We present two photoclinometric profiles across a trough in the martian northern polar layered terrain. Complications caused by albedo variations were avoided by using an early springtime Viking image with a thin cover of seasonal CO2 frost. The topographic profiles were constrained with stereogrammetric elevations derived from summertime Viking images of the same region. We find that the photoclinometric profiles are consistent with a nearby MOLA (Mars Orbiter Laser Altimeter) track crossing the same polar trough. The trough is asymmetric, with higher relief and a steeper slope on the equatorward-facing wall. Individual layers are subdued and difficult to observe in the profiles. A decrease in both relief and elevation toward the eastern end of the trough suggests that layers become thinner to the east. Declining equatorward slopes in the eastern portion of the trough imply that erosion rates have varied along the trough. The variation in erosion rate may be linked to the change in layer thickness along the trough. Layers have an average thickness of 19??8 m in the center of the trough and 59??32 m on the northern wall. The northern wall is most likely composed of thinner layers that are obscured. To first order, we find that a 19-m layer requires 16,000 years of deposition to form. Although this timescale does not coincide with orbital variation periods of 105 and 106 years, deposition rates may not be constant and thus the 16,000-year layer formation time does not preclude layer formation during part of each orbital oscillation. ?? 2000 Academic Press.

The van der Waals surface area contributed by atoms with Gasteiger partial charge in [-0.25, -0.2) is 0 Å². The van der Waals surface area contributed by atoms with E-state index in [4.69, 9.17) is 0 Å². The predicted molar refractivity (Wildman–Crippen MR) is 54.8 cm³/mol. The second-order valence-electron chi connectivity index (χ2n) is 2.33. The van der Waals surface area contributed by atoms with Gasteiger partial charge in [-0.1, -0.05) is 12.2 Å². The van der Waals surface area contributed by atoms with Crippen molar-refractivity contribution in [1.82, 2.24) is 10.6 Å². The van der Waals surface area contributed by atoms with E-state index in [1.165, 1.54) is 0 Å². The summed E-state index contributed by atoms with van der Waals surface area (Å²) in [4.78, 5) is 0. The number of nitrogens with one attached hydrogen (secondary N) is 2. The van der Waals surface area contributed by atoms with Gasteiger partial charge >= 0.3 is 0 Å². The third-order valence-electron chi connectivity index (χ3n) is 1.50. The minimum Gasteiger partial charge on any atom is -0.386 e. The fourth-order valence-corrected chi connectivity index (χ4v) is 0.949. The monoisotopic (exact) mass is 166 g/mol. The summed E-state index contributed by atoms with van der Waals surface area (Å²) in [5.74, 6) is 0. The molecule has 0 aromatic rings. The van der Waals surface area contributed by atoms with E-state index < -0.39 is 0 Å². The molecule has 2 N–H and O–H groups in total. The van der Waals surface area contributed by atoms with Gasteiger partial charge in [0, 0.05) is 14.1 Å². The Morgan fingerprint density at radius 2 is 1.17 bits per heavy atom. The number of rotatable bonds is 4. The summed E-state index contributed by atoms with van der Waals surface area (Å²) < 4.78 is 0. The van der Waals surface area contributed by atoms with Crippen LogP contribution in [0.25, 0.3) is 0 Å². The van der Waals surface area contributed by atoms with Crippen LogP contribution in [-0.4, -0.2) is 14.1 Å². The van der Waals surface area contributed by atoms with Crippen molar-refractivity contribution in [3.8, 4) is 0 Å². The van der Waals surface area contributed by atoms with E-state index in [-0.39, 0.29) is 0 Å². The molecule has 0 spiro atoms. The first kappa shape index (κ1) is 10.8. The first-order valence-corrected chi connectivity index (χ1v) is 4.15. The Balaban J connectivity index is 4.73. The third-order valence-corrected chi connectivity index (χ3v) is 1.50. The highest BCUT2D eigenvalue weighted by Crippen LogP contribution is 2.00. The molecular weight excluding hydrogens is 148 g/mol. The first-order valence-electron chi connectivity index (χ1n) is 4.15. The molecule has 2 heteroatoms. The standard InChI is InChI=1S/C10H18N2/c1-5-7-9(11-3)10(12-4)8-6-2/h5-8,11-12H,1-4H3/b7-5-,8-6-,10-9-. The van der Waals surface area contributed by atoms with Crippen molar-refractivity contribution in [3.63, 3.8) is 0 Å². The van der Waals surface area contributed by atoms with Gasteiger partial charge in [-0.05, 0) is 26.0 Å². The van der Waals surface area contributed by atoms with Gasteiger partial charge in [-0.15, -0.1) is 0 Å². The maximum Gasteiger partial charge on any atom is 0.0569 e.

Additional publication details
Topography and Stratigraphy of the Northern Martian Polar Layered Deposits Using Photoclinometry, Stereogrammetry, and MOLA Altimetry